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The Beginning of the End

Copyright: © 1989 Youmex Inc.; © 1998 AnimeWorks
Length: 45 minutes
Rating: 13 and up, Parental Guidance Suggested
Format: Original Japanese Dialogue, English Subtitled, English Dub (VHS, LD)


vhs jacket

Kagetsuya and Chihaya are in Tokyo's Shibuya district studying the positive and negative aspects of humans. Having just recently become a team, Chihaya and Kagetsuya are still not getting along very well. After having an argument with Kagetsuya, Chihaya wanders the streets of Shibuya thinking back to their last observation in Hong Kong where he'd shown his true form to one of the earthians. While Kagetsuya may consider Chihaya's action a serious mistake or even a breach of conduct, Chihaya doesn't think so; it'd been a deliberate act on his part. However, while pondering over his partnership with Kagetsuya, Chihaya meets a young woman, Takako who is being chased by a group of men. Who are these men and why are they chasing her? Chihaya decides to help Takako and in the process gets himself and Kagetsuya involved in an unusual biohumanoid project conducted by an institution known as "House".

capsule review:

Based on the manga by Kouga Yun, Earthian is a bit of a strange OAV to review. Story-wise, it is based on the manga world, but is not entirely part of the manga universe. There are certain inconsistencies which are introduced by the OAV compared to the manga world. Because of the OAV's basis on the manga, there are some flashback scenes as well as a cameo appearance in the OAV which pays homage to one of the earlier stories in the manga resulting in the feeling that there is a lot more background to the story than is immediately apparent in the OAV. Despite this however, we don't have to have the background manga information to comprehend the story as being told; simply we are being made aware of its existence.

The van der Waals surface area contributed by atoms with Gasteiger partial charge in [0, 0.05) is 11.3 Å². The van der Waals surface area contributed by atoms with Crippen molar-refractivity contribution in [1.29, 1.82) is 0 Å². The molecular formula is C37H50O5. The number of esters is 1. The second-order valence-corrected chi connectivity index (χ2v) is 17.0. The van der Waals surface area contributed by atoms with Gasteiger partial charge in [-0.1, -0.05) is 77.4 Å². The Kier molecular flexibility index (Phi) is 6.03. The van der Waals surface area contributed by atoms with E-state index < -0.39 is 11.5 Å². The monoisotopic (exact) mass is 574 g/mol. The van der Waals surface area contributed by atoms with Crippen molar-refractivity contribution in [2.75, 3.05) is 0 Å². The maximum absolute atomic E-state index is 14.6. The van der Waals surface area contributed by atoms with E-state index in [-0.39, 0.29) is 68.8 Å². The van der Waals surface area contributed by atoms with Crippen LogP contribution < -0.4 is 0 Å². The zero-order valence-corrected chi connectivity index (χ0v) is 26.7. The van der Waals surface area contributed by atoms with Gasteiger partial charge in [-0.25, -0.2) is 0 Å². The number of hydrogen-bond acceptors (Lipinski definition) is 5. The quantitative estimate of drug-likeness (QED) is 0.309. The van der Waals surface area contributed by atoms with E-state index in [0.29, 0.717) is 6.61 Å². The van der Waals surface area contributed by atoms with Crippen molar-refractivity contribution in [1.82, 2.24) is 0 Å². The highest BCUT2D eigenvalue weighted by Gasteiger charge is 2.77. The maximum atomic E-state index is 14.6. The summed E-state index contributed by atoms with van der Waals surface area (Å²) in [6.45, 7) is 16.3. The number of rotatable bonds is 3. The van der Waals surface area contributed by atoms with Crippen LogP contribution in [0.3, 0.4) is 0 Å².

The OAV itself is rife with inconsistencies. At times it is decently animated with good detail, while at other times, the animation and drawing style looks like a high school project with very poor design and illustration. Point in fact is the scene of the explosion, the viewer is left looking at the scene and wondering where something that looks so very obviously unreal (animation looks real??) and simplistic came from. Otherwise, there is fairly heavy use of stills and pans, but on occasion, there are crowd scenes with movement throughout the scene. Other times, backgrounds are static or simply empty. Much of it varies throughout the show itself. Unfortunately, this variation isn't limited just to the animation itself; it also occurs with the direction and the music as well.

While the voice acting itself is quite good, there are times where timing of characters lines and the way the lines interact with each other seems rather contrived. While it may be a weakness both with the scripting as well as the direction, certain scenes strike the viewer as being just that bit off and unnatural. Likewise, the scene where K-001 is seen to still be functional was... well, while it makes for a good trivia question, it was just a bit too contrived and obvious a rip-off to sit well. Likewise, when Kagetsuya moves to pursue K-001 after Chihaya is taken hostage, Taki's line again strikes viewers as just that bit too unreal hence holding Kagetsuya back. These unrealistic areas tend to seriously dampen the viewing experience for the viewer.